New research claims enjoying Justin Bieber's music says something worrying about your personality
What do you think your music taste says about you? Personally, my music taste is a bit eclectic, and answering the question of what I listen to or not is hard enough as it is. But there are some things that I tend to listen to more than others when they turn up on shuffle, and it's hard to pin down exactly why any of those bands or artists sound good to me - and why others simply don't.
As reported by the Washington Post, a recent study has looked into exactly what the connection is between our music taste and personality types, but with a specific subset of person in mind: the psychopath.
Pascal Wallisch, a psychology professor at New York University, spoke to the publication about the research he undertook with Nicole Leal, a recent graduate of the university. They looked into the way that psychopaths listen to music, which ends up being far different from the Mozart we saw Hannibal Lector listening to in The Silence of the Lambs.
The research team wanted to find out if preferences for certain musical genres or songs are connected at all with psychopathy, a disorder characterized by manipulation and a lack of empathy. They used nearly 200 NYU psychology students for their test, rating their level of psychopathy first, then their choice of music.
They were asked to agree or disagree with statements such as "For me what's right is whatever I can get away with" and "love is overrated". They then listened to a wide range of musical selections, from the classical to recent chart-toppers, rating them on a seven-point scale. They looked for any correlation and identified the 20 songs that were most popular or least popular based on the listeners' levels of psychopathy.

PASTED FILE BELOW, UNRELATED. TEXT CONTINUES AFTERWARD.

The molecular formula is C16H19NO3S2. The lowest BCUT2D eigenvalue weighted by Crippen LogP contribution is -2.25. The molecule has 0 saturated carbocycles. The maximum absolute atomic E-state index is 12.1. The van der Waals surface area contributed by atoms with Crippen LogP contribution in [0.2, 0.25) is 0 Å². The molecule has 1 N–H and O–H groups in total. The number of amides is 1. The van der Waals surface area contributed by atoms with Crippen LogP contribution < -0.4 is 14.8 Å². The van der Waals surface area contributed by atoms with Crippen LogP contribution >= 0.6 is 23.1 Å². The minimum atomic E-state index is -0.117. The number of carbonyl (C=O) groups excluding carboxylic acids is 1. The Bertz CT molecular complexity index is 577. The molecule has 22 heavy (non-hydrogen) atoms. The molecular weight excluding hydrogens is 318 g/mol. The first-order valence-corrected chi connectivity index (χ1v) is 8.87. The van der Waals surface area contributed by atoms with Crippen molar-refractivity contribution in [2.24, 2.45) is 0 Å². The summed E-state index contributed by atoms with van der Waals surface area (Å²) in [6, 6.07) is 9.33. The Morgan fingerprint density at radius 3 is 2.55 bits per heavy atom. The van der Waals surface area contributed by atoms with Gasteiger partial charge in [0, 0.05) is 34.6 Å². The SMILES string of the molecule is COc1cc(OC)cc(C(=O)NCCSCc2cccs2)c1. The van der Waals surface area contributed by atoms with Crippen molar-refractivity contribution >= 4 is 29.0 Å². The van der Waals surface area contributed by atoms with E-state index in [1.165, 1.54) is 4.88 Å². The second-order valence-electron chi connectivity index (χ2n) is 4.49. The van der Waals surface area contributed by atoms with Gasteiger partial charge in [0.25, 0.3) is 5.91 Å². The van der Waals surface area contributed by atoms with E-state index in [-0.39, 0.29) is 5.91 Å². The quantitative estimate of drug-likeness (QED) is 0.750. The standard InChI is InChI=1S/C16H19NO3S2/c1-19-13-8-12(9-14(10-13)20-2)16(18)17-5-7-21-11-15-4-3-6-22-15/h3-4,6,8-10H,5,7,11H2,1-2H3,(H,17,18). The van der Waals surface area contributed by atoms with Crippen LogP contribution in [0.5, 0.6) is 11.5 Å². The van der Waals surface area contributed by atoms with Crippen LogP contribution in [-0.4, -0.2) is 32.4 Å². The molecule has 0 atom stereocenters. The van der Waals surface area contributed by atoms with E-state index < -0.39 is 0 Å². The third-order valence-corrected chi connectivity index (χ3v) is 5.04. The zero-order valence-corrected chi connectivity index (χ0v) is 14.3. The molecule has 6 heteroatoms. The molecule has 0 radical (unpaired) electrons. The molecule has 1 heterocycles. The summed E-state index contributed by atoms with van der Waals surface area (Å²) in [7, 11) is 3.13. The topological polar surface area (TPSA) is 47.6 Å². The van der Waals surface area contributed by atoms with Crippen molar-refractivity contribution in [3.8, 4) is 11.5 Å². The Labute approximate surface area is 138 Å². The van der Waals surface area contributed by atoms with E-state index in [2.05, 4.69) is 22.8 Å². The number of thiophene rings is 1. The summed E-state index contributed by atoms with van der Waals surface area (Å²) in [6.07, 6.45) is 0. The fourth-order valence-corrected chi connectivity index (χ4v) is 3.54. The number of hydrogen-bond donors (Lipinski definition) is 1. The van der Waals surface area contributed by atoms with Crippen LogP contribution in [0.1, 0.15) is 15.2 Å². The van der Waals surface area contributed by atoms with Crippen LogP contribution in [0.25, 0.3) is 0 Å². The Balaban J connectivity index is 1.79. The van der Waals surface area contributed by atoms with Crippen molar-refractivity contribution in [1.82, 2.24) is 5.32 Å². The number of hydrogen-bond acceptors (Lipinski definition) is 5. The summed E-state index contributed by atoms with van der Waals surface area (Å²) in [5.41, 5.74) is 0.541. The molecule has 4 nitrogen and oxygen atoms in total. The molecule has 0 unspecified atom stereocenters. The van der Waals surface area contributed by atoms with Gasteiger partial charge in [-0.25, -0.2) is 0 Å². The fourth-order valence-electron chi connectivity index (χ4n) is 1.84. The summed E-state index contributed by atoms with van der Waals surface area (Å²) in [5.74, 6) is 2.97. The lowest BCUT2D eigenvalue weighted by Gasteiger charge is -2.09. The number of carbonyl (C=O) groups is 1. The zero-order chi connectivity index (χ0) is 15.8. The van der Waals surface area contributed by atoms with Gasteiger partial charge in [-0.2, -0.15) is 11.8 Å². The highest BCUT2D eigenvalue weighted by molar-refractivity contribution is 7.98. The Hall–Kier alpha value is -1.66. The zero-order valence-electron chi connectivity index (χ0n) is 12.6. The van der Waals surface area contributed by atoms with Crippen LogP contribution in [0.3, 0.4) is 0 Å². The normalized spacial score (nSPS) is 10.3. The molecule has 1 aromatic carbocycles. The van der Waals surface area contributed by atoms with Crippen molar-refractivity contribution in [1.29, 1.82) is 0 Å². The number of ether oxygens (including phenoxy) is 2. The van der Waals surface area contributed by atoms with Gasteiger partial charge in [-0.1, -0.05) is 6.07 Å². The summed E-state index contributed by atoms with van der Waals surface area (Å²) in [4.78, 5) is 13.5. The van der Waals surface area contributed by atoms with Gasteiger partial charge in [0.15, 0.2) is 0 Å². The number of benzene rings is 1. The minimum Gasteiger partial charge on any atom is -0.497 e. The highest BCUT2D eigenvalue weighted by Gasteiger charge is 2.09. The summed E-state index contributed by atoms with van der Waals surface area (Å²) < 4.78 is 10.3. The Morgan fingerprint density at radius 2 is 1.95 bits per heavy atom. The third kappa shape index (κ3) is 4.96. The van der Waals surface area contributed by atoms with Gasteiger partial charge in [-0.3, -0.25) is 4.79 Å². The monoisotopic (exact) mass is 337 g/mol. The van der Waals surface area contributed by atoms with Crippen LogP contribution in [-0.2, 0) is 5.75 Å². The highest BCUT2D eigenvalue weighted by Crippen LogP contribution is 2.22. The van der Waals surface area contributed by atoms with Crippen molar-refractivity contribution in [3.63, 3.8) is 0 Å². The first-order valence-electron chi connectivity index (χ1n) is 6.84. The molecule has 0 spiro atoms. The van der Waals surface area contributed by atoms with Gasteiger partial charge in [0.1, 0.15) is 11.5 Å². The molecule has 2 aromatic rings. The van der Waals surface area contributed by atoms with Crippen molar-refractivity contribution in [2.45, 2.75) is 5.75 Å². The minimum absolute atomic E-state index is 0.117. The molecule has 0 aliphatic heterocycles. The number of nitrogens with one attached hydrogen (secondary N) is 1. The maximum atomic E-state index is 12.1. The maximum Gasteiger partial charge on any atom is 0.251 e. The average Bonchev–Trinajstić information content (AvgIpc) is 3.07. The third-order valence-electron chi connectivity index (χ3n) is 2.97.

They then tried the test in reverse, having students listen to songs and finding that they predicted to some extent what level of psychopathy they would score afterward. So what songs correlated with the most psychopaths?
It's bad luck if you're a Bieber fan, as his hit song "What Do You Mean" was rated highest, along with Eminem's "Lose Yourself" and Blackstreet's "No Diggity".
On the other side of the spectrum, Dire Straits' "Money for Nothing" and The Knack's "My Sharona" ranked lowest - so you're safe if they're favorites of yours.
Like all early studies, it may not hold up once it has been peer-reviewed, but it was presented at the Society for Neuroscience meeting held in Washington this week, which had around 30,000 attendees. They haven't yet found a pattern between these songs, as originally Leal hypothesized that psychopaths might prefer songs without lyrics, something she eventually found out was unsubstantiated after their research.
When Wallisch was asked what artists or songs he liked best, he answered: "I'm really not interested in music at all." Probably the best answer to be safe, all things considered.